It is with us 24 hours, 7 days a week.
There is no way you can hide away from it.
The media monster lurks at every turn; on your TV, your phones, tablets, laptops, magazines, newspaper,s and posters.
Your family, friends, colleagues and even people you haven’t even met before, want to discuss the latest goings-on in the world with you, quoting from different publications.
In light of a recent article that hit the Daily Mail Online this week, I wanted to express my own views on how the media impacts us all, whether we are conscious of it or not. My own experiences of its positives and negatives have been highlighted (I will save these for a later blog post) and there is no way that I can keep them away from others because there are some much-needed changes that need to be addressed.
When I came across this ‘article’ (I put in commas because I don’t believe it could be classed as an article) written by Liz Jones, a 58-year-old woman, who has suffered from anorexia nervosa since she was 11 and still continues to battle this illness. Now my initial thoughts were that this was going be someone’s courageous efforts to raise awareness through the use of the media eye. However, I was deeply disappointed to read on, finding that this was an exploitation of her illness by ‘The Daily Mail’ in order to attract media attention.
There was no professional opinion to provide a reason for Liz’s illogical and disordered thoughts and views on her illness. Now, this in itself is completely irresponsible, as a national publication, you have a duty of care for your readers, and this violates that role. Just think for a moment, someone who is in an extremely self-destructive mindset, starving themselves as a way to control their emotions, comes across this ‘open diary’ and instantly believes that they are justified to continue their life-threatening behaviours. Despite the damage it is doing, they are now comforted by the knowledge that someone else has stated…
“…sometimes I am glad I have an eating disorder.”
“It’s so much simpler if you just don’t do food.”
Tell me, how is this safe to publish?!
Do not get me wrong, I do congratulate Liz Jones, for speaking out about her long-life battle, expressing the raw reality that so many people go through every single moment, of every day. I truly wish her all the best. But it is not in the best interest of those who are still suffering, to be able to read this eating disordered account of how ‘beneficial’ it is to continue to starve yourself.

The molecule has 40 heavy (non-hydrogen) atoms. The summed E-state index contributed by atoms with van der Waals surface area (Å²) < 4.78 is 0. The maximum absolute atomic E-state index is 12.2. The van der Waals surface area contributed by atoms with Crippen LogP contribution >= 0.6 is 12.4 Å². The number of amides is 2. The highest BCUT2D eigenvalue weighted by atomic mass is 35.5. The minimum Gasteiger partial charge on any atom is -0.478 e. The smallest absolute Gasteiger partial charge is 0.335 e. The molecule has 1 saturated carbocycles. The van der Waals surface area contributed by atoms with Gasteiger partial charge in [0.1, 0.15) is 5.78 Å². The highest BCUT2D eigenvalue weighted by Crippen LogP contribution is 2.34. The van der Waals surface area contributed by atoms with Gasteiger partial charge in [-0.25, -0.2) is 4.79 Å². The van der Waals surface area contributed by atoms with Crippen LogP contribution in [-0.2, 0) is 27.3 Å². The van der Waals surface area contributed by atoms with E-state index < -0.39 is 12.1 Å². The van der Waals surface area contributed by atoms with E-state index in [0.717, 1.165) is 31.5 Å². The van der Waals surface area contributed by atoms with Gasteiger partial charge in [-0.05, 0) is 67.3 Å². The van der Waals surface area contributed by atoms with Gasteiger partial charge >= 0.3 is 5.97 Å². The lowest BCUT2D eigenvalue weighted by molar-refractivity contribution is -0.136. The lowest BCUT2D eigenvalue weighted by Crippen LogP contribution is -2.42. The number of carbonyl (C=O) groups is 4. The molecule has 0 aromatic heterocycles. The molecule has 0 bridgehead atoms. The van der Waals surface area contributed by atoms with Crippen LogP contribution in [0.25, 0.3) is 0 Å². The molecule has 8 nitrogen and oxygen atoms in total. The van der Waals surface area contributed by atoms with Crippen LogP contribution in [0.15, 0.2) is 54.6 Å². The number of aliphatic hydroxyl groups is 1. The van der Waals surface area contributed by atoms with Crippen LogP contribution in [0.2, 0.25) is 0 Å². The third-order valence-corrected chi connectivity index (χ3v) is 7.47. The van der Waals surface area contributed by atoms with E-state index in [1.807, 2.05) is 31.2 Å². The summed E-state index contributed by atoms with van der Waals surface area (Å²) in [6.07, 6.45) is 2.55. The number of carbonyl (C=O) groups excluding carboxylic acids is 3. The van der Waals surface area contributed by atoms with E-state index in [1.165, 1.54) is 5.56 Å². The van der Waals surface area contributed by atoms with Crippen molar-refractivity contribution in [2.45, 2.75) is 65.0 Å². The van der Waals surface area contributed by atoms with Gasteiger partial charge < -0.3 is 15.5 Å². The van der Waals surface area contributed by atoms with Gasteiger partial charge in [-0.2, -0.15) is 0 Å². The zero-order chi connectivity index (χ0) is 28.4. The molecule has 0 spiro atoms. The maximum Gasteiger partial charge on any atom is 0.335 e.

I have myself, going through the national publications to share my own recovery story. But there is on the key thing that you can highlight straight away; it is a recovery story.
Yes, there are photographs of me when I was extremely emaciated and deep into anorexia, but that was never to push it into anybody’s face that this what you need to look like to have anorexia. It was sharing just how far I have come, mentally and physically. That I can see how disordered my thoughts were and the horrific relationship I had with my body put my life at risk.
But as I was to find out, they basically used my story to grab readers attention through the shock factor, which is exactly what has happened here.
There can be so many positives to the influence the media has on every single one of us. A great example is that Little Mix’s Jade Thirwall has opened up about her struggles with an eating disorder when she was a teenager. This is such an incredible thing for her to do, as she has the platform to do so much good to help support awareness.
But when humanity and compassion are lost, due to targets and viewing numbers, it is prolonging people’s chances of recovery. It is critical that the media and publicity take more responsibility for the content that they put out there because it is causing mental illnesses, like anorexia, to manifest and become ever more embedded into someone’s mind.
I wish that one day Liz Jones will see that recovery from her eating disorder, is far more fulfilling than the existence she has now. It saddens me that there are thousands, if not millions of others like her, that don’t see that the positives out way the negatives of overcoming their illnesses.
Hopefully, in the future, the media can act more responsibly and think about the consequences of their actions a little more deeply.